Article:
- Kraft Heinz earned 69 cents per share on an adjusted basis during its third quarter, topping analyst estimates.
- The food giant fell short of expectations for its revenue as U.S. demand continued to weaken.
- Kraft Heinz's net sales in the United States shrank by 1.6%.
Kraft Heinz on Thursday reported quarterly earnings that topped analysts' expectations, but sales continued to decline as executives formulate a turnaround plan.
Shares of the company jumped 11.3% in morning trading. As of Wednesday's close, shares were down by about 33% this year, giving the food company a market value of $34.8 billion.
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"While our third-quarter results remain below our potential, we showed sequential improvement versus the first half, and I believe we are beginning to operate the business better," CEO Miguel Patricio said in a statement. "We are making good progress in identifying and addressing the root causes of past performance, as well as setting our strategic direction."
The company is developing a plan for 2020 to revive Kraft Heinz's business, which has struggled with stalling sales and falling profits.
Here's what the company reported compared with what Wall Street was expecting, based on a survey of analysts by Refinitiv:
- Earnings per share: 69 cents, adjusted, vs. 54 cents expected
- Revenue: $6.08 billion vs. $6.13 billion expected
Kraft Heinz reported fiscal third-quarter net income of $899 million, or 74 cents per share, up from $619 million, or 50 cents per share, a year earlier.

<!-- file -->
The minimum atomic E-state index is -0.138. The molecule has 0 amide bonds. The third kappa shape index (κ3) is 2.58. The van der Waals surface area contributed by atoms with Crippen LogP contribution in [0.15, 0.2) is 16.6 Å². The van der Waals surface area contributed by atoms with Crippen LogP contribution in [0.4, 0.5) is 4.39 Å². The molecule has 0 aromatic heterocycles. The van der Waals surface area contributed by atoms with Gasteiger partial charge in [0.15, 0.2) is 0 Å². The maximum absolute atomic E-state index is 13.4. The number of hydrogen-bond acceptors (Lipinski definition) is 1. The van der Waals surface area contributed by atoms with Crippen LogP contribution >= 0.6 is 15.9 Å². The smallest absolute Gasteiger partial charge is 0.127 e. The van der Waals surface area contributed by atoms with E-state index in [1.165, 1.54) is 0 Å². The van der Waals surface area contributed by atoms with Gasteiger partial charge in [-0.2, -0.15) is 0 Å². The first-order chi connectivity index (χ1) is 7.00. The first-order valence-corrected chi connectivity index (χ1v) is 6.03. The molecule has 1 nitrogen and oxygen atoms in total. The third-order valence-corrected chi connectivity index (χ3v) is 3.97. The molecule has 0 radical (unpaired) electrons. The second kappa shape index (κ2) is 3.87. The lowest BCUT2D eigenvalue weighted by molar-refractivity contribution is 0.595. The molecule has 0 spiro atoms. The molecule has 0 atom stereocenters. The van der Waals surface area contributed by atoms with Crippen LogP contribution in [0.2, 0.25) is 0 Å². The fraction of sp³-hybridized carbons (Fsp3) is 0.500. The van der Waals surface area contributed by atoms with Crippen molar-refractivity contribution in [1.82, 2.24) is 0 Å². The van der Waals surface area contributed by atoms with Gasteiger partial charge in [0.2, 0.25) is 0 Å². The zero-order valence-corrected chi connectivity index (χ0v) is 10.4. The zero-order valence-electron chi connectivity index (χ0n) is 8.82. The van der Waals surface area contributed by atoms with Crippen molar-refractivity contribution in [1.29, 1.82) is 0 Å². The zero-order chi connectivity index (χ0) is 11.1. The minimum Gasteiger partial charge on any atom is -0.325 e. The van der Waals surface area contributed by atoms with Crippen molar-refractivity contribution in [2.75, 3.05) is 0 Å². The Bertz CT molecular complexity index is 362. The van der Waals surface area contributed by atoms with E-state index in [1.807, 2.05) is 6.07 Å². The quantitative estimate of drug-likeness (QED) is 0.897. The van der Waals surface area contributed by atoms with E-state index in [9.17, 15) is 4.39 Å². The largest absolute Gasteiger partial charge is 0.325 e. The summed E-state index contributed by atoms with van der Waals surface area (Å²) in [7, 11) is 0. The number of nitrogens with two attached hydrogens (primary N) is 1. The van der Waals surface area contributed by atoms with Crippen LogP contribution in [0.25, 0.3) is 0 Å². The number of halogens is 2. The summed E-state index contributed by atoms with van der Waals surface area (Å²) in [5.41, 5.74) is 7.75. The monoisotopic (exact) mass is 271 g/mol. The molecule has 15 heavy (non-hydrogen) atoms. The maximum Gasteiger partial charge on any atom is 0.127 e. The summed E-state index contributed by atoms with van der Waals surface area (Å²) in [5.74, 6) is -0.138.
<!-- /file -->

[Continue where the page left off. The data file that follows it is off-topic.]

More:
Excluding gains from the sales of its Canadian cheese business, restructuring expenses and other items, the food giant earned 69 cents per share on an adjusted basis, topping the expected 54 cents per share. A lower-than-expected interest expense as a result of refinancing helped lift earnings.
In August, Kraft Heinz withdrew its full-year 2019 forecast after reporting weak second-quarter results. The company declined to provide an updated outlook Thursday. CFO Paulo Basilio, who returned to the role in September amid a broader executive shakeup, said investors should expect earnings and revenue to be "generally similar year-over-year" to the third quarter's results.
Net sales during its third quarter dropped 4.8% to $6.08 billion, missing expectations of $6.13 billion.
In the United States, which accounts for roughly 70% of Kraft Heinz's revenue, demand for its products continued to decline. Despite price hikes on items like Oscar Mayer cold cuts, Philadelphia Cream Cheese and Lunchables, net sales for the company's home market shrank by 1.6%.
Patricio told analysts on the conference call that the company is developing nine "transformational" projects that will aim to make Kraft Heinz more efficient and improve its revenue. The company plans to significantly increase its media spending and revamp its product development process.
"Innovation is an area that we have to improve dramatically," Patricio said.
He told analysts that in his previous role as chief marketing officer at Anheuser-Busch InBev, his team worked to reduce the timeline to bring new products to the market from two years to six months.